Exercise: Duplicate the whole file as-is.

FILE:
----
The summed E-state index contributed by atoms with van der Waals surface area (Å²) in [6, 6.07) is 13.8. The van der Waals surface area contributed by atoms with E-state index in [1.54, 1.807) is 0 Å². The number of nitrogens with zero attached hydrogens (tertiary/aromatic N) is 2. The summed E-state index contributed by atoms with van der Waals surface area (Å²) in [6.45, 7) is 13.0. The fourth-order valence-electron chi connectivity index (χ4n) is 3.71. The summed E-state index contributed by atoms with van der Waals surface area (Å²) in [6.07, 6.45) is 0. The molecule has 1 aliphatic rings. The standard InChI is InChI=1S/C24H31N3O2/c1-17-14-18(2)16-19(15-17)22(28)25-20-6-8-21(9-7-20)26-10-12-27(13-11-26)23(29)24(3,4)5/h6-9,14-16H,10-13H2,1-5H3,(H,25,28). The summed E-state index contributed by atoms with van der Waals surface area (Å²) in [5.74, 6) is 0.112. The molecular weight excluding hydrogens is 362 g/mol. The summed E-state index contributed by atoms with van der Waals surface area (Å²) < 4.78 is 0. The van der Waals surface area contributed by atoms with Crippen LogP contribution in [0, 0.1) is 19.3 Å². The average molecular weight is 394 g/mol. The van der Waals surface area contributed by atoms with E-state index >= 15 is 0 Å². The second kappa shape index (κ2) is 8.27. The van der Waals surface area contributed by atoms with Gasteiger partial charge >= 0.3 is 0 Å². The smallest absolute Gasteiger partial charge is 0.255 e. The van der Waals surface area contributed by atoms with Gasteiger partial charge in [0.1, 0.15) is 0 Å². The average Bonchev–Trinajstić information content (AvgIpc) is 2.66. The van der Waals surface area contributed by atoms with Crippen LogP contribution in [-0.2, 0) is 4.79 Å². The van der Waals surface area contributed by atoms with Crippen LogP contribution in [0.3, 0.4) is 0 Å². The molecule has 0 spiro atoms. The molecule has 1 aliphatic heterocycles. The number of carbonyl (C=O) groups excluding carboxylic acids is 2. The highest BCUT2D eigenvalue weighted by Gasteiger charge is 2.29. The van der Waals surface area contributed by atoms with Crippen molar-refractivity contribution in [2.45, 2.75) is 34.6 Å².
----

The summed E-state index contributed by atoms with van der Waals surface area (Å²) in [6, 6.07) is 13.8. The van der Waals surface area contributed by atoms with E-state index in [1.54, 1.807) is 0 Å². The number of nitrogens with zero attached hydrogens (tertiary/aromatic N) is 2. The summed E-state index contributed by atoms with van der Waals surface area (Å²) in [6.45, 7) is 13.0. The fourth-order valence-electron chi connectivity index (χ4n) is 3.71. The summed E-state index contributed by atoms with van der Waals surface area (Å²) in [6.07, 6.45) is 0. The molecule has 1 aliphatic rings. The standard InChI is InChI=1S/C24H31N3O2/c1-17-14-18(2)16-19(15-17)22(28)25-20-6-8-21(9-7-20)26-10-12-27(13-11-26)23(29)24(3,4)5/h6-9,14-16H,10-13H2,1-5H3,(H,25,28). The summed E-state index contributed by atoms with van der Waals surface area (Å²) in [5.74, 6) is 0.112. The molecular weight excluding hydrogens is 362 g/mol. The summed E-state index contributed by atoms with van der Waals surface area (Å²) < 4.78 is 0. The van der Waals surface area contributed by atoms with Crippen LogP contribution in [0, 0.1) is 19.3 Å². The average molecular weight is 394 g/mol. The van der Waals surface area contributed by atoms with E-state index >= 15 is 0 Å². The second kappa shape index (κ2) is 8.27. The van der Waals surface area contributed by atoms with Gasteiger partial charge >= 0.3 is 0 Å². The smallest absolute Gasteiger partial charge is 0.255 e. The van der Waals surface area contributed by atoms with Gasteiger partial charge in [0.1, 0.15) is 0 Å². The average Bonchev–Trinajstić information content (AvgIpc) is 2.66. The van der Waals surface area contributed by atoms with Crippen LogP contribution in [-0.2, 0) is 4.79 Å². The van der Waals surface area contributed by atoms with Crippen LogP contribution in [0.3, 0.4) is 0 Å². The molecule has 0 spiro atoms. The molecule has 1 aliphatic heterocycles. The number of carbonyl (C=O) groups excluding carboxylic acids is 2. The highest BCUT2D eigenvalue weighted by Gasteiger charge is 2.29. The van der Waals surface area contributed by atoms with Crippen molar-refractivity contribution in [2.45, 2.75) is 34.6 Å².